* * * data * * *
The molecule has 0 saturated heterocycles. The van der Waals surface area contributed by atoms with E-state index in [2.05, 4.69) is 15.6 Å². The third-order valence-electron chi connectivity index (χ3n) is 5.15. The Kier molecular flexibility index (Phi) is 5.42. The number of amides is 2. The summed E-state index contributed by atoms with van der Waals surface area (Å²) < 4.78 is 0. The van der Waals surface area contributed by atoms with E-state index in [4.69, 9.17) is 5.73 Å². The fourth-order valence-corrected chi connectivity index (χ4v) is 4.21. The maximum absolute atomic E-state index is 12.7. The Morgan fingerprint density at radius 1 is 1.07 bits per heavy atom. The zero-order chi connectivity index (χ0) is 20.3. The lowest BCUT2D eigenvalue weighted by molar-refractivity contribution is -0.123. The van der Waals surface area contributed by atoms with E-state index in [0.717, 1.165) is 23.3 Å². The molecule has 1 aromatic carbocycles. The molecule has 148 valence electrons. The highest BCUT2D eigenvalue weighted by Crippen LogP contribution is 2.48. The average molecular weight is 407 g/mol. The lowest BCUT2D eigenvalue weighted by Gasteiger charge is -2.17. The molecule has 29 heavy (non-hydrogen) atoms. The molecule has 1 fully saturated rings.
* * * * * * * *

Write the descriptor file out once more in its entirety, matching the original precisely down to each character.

The molecule has 0 saturated heterocycles. The van der Waals surface area contributed by atoms with E-state index in [2.05, 4.69) is 15.6 Å². The third-order valence-electron chi connectivity index (χ3n) is 5.15. The Kier molecular flexibility index (Phi) is 5.42. The number of amides is 2. The summed E-state index contributed by atoms with van der Waals surface area (Å²) < 4.78 is 0. The van der Waals surface area contributed by atoms with E-state index in [4.69, 9.17) is 5.73 Å². The fourth-order valence-corrected chi connectivity index (χ4v) is 4.21. The maximum absolute atomic E-state index is 12.7. The Morgan fingerprint density at radius 1 is 1.07 bits per heavy atom. The zero-order chi connectivity index (χ0) is 20.3. The lowest BCUT2D eigenvalue weighted by molar-refractivity contribution is -0.123. The van der Waals surface area contributed by atoms with E-state index in [0.717, 1.165) is 23.3 Å². The molecule has 1 aromatic carbocycles. The molecule has 148 valence electrons. The highest BCUT2D eigenvalue weighted by Crippen LogP contribution is 2.48. The average molecular weight is 407 g/mol. The lowest BCUT2D eigenvalue weighted by Gasteiger charge is -2.17. The molecule has 29 heavy (non-hydrogen) atoms. The molecule has 1 fully saturated rings.